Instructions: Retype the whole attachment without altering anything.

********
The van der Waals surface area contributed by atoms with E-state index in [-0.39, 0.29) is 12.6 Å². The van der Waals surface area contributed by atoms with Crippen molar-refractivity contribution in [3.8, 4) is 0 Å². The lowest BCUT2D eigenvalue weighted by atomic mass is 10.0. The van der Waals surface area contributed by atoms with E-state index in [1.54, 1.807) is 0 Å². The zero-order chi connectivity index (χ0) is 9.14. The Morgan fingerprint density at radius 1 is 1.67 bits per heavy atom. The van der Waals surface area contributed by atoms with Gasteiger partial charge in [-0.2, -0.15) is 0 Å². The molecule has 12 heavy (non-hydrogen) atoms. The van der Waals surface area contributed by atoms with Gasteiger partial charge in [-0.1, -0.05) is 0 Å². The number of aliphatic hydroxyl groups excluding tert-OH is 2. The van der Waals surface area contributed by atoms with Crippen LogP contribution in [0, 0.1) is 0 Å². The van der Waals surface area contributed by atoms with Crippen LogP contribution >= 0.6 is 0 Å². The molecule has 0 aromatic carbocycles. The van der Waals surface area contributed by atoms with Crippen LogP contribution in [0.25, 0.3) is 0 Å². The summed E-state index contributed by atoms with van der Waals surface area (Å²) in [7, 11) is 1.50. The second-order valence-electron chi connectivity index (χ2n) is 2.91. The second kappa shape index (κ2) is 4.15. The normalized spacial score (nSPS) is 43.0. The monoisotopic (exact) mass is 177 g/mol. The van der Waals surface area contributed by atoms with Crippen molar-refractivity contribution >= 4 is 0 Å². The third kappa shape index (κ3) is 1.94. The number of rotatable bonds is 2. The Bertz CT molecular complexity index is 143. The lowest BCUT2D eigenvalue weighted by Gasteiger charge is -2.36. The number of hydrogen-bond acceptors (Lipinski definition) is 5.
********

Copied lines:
The van der Waals surface area contributed by atoms with E-state index in [-0.39, 0.29) is 12.6 Å². The van der Waals surface area contributed by atoms with Crippen molar-refractivity contribution in [3.8, 4) is 0 Å². The lowest BCUT2D eigenvalue weighted by atomic mass is 10.0. The van der Waals surface area contributed by atoms with E-state index in [1.54, 1.807) is 0 Å². The zero-order chi connectivity index (χ0) is 9.14. The Morgan fingerprint density at radius 1 is 1.67 bits per heavy atom. The van der Waals surface area contributed by atoms with Gasteiger partial charge in [-0.2, -0.15) is 0 Å². The molecule has 12 heavy (non-hydrogen) atoms. The van der Waals surface area contributed by atoms with Gasteiger partial charge in [-0.1, -0.05) is 0 Å². The number of aliphatic hydroxyl groups excluding tert-OH is 2. The van der Waals surface area contributed by atoms with Crippen LogP contribution in [0, 0.1) is 0 Å². The van der Waals surface area contributed by atoms with Crippen LogP contribution >= 0.6 is 0 Å². The molecule has 0 aromatic carbocycles. The van der Waals surface area contributed by atoms with Crippen LogP contribution in [0.25, 0.3) is 0 Å². The summed E-state index contributed by atoms with van der Waals surface area (Å²) in [7, 11) is 1.50. The second-order valence-electron chi connectivity index (χ2n) is 2.91. The second kappa shape index (κ2) is 4.15. The normalized spacial score (nSPS) is 43.0. The monoisotopic (exact) mass is 177 g/mol. The van der Waals surface area contributed by atoms with Crippen molar-refractivity contribution >= 4 is 0 Å². The third kappa shape index (κ3) is 1.94. The number of rotatable bonds is 2. The Bertz CT molecular complexity index is 143. The lowest BCUT2D eigenvalue weighted by Gasteiger charge is -2.36. The number of hydrogen-bond acceptors (Lipinski definition) is 5.